But my favourite is Community Walk Last night I started to create a walk around the university campus - just a single, rather bland view of our building - perhaps this is not such a good idea if we want to attract students. Later I started one for our trip to Jordan. Just three photos uploaded at present, and I'm uncertain about the location of one of these - I can''t seem to find the location of Petra. I do wish I'd keep the GPS data since I had the Garmin with me to check heights and distances, but at that time, the advantages of geo-coding photographs just hadn't occured to me. Maybe a student project to make a camera and GPS lashup. What would be really nice would be to add a fluxgate compass too, so the photo is coded with the direction in which the camera was pointing as well.

Just found another UK mashup of all UK schools It shows the location of all UK schools, locates the nearest 20 to a specified location, highlights the marker from a list of school names and their Ofsted rating (at least for Independent Schools).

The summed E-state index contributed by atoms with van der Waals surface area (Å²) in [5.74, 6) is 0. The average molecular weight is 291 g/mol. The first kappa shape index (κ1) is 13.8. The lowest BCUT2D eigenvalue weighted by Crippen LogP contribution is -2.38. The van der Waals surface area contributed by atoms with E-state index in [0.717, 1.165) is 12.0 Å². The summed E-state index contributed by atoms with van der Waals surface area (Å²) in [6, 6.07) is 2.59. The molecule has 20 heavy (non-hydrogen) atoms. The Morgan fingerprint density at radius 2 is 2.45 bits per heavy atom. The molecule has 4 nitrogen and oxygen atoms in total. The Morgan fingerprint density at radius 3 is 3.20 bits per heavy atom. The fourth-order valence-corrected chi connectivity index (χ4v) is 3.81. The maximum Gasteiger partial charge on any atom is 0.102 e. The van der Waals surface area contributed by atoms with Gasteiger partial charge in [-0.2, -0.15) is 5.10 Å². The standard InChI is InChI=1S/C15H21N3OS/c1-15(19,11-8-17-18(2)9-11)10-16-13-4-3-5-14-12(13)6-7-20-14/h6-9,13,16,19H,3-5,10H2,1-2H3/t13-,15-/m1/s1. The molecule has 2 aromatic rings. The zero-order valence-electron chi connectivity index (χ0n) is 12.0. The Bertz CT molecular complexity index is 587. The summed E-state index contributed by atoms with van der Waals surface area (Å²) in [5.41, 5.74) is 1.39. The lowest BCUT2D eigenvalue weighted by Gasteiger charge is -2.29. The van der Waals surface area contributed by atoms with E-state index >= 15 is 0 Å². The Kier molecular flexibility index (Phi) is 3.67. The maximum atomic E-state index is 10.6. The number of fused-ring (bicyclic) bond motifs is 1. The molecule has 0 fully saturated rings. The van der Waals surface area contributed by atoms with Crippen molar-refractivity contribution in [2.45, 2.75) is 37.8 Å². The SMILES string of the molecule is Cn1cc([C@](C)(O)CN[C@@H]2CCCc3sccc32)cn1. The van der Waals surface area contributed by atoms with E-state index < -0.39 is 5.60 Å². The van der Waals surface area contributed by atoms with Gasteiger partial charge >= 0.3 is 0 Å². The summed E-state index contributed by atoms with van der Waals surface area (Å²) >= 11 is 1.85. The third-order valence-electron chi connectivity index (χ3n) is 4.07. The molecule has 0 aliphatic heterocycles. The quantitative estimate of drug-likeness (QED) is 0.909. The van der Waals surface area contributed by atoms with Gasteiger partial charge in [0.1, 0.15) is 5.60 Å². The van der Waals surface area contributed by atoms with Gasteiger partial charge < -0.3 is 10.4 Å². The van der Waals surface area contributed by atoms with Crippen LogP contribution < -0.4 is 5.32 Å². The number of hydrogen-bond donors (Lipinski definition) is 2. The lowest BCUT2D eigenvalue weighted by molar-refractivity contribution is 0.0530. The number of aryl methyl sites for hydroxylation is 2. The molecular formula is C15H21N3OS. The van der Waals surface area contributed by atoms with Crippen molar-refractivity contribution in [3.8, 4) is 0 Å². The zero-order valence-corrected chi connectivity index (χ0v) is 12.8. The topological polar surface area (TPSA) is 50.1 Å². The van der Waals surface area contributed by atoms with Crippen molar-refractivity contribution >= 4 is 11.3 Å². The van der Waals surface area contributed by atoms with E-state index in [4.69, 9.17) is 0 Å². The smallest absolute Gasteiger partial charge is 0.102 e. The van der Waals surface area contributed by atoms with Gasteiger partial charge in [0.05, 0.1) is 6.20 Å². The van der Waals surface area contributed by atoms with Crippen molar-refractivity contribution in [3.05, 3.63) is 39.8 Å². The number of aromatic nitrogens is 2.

Finally on this bit of research, located Barry Hunter's work on at which offers a REST interface for conversion between a range of different coordinate systems, e.g. Postcode to Lat/long. Will be very handy for the FamilyHistory mashup, although the postcode is only down to sector level - not enough accuracy for this application, and I suppose there's not much extra work in hand-coding this number of locations.

Tuesday, January 17, 2006

Beginner's Mashup

I've been playing with integrating maps into my family history photo album. The idea is to place each photo in time, place and (through the people in the photo) in the web of family relationships.

The first attempt uses an XML file of photo meta-data, transformed with a simple XSLT on the client-side. This transformation is to a table of data with links to the raw jpegs, map positions (courtesy of Multimap) and years (thanks wikipedia). No relationships yet. Hardly a mashup, since the context data is linked only with URLs.